Researchers using NASA’s James Webb Space Telescope have pinpointed silicate clouds in the atmosphere of a distant planet. During its 22-hour day, the atmosphere is constantly rising, mixing and moving, bringing warmer material up and pushing cooler down. The resulting changes in brightness are so dramatic that it is the most variable planetary mass object yet.
A team led by Brittany Miles of the University of Arizona also made extraordinarily clear detections of water, methane and carbon monoxide using Webb’s data and found evidence of carbon dioxide. This is the largest number of molecules ever identified at once on a planet outside our solar system.
Cataloged as VHS 1256 b, the planet is about 40 light-years away and orbits not one, but two stars over a period of 10,000 years. “VHS 1256b is about four times farther from its stars than Pluto is from our Sun, making it a great target for Webb,” Miles said. “This means that the light from the planet is not mixed with the light from its stars. Higher in its atmosphere, where silicate clouds swirl, temperatures reach a scorching 1,500 degrees Fahrenheit (830 degrees Celsius).
In these clouds, Webb detected larger and smaller grains of silicate dust, which are shown in the spectrum. “The finer silicate grains in its atmosphere may be more like tiny particles in the smoke,” noted co-author Beth Biller of the University of Edinburgh in Scotland. “Larger grains can be more like very hot, very small particles of sand.”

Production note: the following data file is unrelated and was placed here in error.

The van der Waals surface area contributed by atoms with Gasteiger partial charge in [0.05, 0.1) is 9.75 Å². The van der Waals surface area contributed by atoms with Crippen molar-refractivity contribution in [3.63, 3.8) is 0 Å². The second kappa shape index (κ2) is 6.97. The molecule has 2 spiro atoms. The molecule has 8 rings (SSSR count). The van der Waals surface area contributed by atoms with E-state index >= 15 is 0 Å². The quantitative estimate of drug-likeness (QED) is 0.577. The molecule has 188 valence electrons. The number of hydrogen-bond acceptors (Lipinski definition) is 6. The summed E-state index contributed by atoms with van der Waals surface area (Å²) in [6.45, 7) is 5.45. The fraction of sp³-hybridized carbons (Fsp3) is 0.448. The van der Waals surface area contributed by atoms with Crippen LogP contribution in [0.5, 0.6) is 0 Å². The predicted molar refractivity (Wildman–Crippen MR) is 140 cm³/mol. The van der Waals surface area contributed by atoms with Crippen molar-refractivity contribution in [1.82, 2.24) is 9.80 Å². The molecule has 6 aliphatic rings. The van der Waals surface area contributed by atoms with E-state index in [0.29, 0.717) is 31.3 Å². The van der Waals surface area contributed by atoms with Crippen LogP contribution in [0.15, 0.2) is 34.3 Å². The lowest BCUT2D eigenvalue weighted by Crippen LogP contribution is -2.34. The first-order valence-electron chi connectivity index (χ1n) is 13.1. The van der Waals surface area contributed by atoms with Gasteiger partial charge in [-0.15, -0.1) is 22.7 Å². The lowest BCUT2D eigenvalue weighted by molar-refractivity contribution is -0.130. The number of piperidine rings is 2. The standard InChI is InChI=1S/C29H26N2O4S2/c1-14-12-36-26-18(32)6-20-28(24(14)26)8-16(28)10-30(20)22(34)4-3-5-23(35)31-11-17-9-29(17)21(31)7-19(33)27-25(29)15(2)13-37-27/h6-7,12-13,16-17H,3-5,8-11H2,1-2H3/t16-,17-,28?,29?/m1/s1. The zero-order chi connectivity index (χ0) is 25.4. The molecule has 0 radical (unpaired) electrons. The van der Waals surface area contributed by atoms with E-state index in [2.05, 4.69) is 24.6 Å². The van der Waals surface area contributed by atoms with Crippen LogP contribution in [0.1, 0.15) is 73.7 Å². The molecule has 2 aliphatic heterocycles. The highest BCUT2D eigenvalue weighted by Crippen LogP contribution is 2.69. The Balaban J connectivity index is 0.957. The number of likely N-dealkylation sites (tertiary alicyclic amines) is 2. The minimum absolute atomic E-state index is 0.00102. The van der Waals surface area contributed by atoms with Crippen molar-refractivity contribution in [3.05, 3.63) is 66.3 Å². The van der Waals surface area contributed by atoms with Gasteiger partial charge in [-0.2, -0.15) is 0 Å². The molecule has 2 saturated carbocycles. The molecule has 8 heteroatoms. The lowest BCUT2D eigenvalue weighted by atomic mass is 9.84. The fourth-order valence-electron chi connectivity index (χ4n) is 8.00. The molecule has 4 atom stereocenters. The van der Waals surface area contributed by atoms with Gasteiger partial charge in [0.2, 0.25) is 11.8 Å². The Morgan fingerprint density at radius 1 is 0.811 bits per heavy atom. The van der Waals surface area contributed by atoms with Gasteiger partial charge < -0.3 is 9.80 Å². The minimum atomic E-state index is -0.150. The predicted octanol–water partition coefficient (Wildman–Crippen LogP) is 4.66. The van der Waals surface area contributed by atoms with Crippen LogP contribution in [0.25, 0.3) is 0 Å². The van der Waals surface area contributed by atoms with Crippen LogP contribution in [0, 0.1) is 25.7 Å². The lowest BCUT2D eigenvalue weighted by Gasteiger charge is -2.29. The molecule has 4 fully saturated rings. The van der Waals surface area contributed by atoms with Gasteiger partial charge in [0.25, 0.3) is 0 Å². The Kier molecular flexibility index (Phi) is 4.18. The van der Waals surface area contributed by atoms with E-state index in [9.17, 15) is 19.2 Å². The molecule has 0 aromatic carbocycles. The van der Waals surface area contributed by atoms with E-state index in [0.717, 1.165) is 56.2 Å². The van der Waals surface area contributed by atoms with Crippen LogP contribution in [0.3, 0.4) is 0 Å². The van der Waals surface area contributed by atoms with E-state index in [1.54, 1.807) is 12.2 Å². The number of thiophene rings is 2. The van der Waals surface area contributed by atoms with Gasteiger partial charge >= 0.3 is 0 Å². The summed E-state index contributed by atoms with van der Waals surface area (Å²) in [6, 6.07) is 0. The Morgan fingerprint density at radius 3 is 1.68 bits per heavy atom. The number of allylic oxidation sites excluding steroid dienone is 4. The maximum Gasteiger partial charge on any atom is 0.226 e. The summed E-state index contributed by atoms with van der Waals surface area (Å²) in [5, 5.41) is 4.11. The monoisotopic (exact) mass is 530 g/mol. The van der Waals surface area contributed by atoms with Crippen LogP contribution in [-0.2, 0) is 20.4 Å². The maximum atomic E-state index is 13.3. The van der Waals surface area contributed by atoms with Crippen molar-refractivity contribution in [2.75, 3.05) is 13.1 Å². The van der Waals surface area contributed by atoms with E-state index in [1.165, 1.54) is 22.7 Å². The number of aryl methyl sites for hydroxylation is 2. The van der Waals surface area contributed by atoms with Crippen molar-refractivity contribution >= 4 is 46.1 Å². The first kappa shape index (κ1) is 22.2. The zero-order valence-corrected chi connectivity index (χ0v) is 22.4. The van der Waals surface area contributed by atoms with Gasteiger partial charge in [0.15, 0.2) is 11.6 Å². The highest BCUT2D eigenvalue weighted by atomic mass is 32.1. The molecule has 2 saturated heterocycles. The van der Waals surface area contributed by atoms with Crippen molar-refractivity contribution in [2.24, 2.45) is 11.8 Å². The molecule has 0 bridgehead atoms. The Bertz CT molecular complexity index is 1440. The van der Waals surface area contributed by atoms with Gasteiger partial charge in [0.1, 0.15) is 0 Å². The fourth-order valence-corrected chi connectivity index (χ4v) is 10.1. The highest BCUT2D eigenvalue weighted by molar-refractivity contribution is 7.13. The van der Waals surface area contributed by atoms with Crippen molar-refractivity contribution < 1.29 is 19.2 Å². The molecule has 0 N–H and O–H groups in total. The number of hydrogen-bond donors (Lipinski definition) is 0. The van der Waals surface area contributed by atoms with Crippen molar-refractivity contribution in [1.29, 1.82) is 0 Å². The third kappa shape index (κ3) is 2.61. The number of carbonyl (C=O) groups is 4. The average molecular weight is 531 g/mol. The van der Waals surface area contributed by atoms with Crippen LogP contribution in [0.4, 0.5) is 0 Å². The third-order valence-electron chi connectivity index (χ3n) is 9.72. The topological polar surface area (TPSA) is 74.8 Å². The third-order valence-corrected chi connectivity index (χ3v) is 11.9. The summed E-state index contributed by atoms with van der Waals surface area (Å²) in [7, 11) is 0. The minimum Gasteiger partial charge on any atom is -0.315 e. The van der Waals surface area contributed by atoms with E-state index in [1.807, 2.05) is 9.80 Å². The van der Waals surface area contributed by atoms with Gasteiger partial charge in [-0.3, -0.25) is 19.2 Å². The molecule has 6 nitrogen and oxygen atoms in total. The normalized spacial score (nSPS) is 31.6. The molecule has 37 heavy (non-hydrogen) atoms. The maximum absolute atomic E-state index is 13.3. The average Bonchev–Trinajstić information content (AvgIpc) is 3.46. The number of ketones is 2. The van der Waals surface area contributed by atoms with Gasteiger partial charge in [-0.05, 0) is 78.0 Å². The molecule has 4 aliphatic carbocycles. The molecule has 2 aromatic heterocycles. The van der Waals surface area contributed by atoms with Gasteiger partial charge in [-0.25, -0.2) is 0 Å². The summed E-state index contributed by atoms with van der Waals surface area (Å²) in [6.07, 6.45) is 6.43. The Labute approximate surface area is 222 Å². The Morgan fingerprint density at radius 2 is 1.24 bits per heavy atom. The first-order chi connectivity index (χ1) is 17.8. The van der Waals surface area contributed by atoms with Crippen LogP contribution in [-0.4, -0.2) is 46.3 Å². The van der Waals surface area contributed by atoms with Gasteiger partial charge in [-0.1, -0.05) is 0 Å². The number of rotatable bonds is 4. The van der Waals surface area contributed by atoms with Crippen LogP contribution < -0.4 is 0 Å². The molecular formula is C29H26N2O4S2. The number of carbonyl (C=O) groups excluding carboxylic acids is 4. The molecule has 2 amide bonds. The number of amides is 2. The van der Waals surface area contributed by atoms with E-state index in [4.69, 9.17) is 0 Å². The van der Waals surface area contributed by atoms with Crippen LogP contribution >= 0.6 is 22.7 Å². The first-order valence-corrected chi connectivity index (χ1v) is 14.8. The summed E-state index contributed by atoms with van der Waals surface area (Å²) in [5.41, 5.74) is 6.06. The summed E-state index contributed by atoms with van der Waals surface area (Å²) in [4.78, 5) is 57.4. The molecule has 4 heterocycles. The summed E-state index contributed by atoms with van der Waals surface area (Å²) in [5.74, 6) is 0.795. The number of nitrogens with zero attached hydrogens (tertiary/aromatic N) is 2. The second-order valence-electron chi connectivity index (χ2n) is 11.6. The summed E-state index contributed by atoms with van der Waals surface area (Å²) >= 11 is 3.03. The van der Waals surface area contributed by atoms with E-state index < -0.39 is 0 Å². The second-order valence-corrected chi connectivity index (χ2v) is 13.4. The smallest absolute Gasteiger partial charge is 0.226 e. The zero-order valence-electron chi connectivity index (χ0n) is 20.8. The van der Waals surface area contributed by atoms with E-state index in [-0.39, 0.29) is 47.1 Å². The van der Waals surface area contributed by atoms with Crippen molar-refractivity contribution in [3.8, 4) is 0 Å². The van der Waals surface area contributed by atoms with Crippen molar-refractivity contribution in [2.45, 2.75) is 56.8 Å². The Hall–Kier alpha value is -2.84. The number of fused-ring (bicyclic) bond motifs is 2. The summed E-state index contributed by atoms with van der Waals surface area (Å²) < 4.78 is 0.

VHS 1256 b has low gravity compared to more massive brown dwarfs, which means its silicate clouds can appear and stay higher in its atmosphere where Webb can detect them. Another reason its sky is so turbulent is the planet’s age. It’s quite young in astronomical terms. Only 150 million years have passed since it formed – and it will continue to change and cool for billions of years.
In many ways, the team sees these findings as the first “coins” pulled from the spectrum, which researchers see as a treasure trove of data. In many ways, they have only begun to identify its content. “We have identified silicates, but a better understanding of which grain sizes and shapes correspond to specific cloud types will require a lot of additional work,” Miles said. “This isn’t the last word on this planet — it’s the start of a large-scale modeling effort to fit Webb’s complex data.”
Although all of the features the team observed had been spotted on other planets elsewhere in the Milky Way by other telescopes, other research teams typically identified only one at a time. “No other telescope has identified so many objects at once for a single target,” said co-author Andrew Skemer of the University of California, Santa Cruz. “We see many molecules in a single spectrum from Webb, detailing the planet’s dynamic cloud and weather systems.”
We’ll be able to learn a lot more about VHS 1256b in the coming months and years as this team—and others—continue to sift through Webb’s high-resolution infrared data. “There’s a huge payoff for a very modest amount of telescope time,” Biller added. “With only a few hours of observation, we feel like we have endless potential for more discoveries.”
What can happen to this planet in billions of years? Because it is so far from its stars, it cools over time and its sky can change from cloudy to clear. Scientists observed VHS 1256b as part of Webb’s Early Release Science program, which is designed to help transform the astronomical community’s ability to characterize planets and the disks where they form.
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